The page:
This is a simple calculation for a single person with no other dependents, more calculations are needed for children, spouses, 2nd jobs/incomes/dividends, etc.
__________________
MEMO to the CULT of PETA:
I shamelessly admit to killing another hamster with this post,
but you just killed another hamster yourselves by reading this post.
Have a nice day...
Reply With Quote
  #11  
Old 04-12-2004, 02:32 PM
suranyi suranyi is offline
Member
 
Join Date: Sep 2000
Posts: 6,579
Quote:
Originally Posted by missbunny
If you put a little effort into it, you should be able to estimate your tax liability pretty close to what it really is. Anyone who is "surprised" by having to pay some giant chunk of money on April 15 didn't plan things very well.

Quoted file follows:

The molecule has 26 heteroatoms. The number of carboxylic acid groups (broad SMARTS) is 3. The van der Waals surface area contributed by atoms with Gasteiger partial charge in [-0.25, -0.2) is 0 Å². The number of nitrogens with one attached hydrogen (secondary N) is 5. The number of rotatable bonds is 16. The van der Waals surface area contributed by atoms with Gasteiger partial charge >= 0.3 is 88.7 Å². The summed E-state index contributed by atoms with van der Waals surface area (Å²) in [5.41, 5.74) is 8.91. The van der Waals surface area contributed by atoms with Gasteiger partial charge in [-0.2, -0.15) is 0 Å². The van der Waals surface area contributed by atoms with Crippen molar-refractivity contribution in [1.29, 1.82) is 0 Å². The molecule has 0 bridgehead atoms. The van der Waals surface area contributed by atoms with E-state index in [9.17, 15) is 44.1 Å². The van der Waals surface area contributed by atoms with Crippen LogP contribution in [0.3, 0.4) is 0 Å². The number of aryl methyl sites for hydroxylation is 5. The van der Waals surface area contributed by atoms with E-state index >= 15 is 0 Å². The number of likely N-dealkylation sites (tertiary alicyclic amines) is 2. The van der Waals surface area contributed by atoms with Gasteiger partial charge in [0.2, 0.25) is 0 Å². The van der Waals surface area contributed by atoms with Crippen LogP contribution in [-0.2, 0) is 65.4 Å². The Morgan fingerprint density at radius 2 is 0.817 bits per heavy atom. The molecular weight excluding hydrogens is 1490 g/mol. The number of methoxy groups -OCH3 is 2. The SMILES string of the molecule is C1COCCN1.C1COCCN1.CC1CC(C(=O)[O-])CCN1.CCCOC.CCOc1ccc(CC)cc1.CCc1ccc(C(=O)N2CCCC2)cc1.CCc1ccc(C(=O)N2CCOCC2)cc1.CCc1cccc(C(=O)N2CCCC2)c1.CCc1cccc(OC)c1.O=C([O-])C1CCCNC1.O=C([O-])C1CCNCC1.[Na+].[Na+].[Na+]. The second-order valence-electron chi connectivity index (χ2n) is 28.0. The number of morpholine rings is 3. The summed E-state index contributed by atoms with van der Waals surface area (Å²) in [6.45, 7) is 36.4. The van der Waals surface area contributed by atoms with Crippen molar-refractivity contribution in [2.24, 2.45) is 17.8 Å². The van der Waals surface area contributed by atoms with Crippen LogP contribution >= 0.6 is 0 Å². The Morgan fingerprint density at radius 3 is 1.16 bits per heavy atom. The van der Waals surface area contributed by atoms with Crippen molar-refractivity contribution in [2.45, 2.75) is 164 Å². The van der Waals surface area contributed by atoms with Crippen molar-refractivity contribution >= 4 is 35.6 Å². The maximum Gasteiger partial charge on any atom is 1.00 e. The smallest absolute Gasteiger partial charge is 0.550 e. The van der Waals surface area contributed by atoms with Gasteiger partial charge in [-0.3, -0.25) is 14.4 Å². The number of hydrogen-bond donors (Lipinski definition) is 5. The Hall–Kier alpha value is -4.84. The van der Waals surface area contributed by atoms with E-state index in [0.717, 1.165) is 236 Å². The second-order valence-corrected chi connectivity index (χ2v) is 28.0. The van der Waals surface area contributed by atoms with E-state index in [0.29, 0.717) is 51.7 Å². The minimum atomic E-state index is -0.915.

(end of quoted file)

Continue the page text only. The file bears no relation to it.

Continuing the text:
Well, it depends. The last couple of years I've had large, unexpected, financial changes in December, which made all of my planning up till then useless. Some times it was a large deductible expense in December, lowering my taxable income. Other years it was large capital gain distributions, increasing my taxable income. I've tried to plan, but something always changes at the last minute.

Ed
Reply With Quote
Reply



Bookmarks

Thread Tools
Display Modes

Posting Rules
You may not post new threads
You may not post replies
You may not post attachments
You may not edit your posts

BB code is On
Smilies are On
[IMG] code is Off
HTML code is Off

Forum Jump


All times are GMT -5. The time now is 11:29 AM.


Powered by vBulletin® Version 3.8.7
Copyright ©2000 - 2014, vBulletin Solutions, Inc.

Send questions for Cecil Adams to: cecil@chicagoreader.com

Send comments about this website to: webmaster@straightdope.com

Terms of Use / Privacy Policy

Advertise on the Straight Dope!
(Your direct line to thousands of the smartest, hippest people on the planet, plus a few total dipsticks.)

Publishers - interested in subscribing to the Straight Dope?
Write to: sdsubscriptions@chicagoreader.com.

Copyright © 2013 Sun-Times Media, LLC.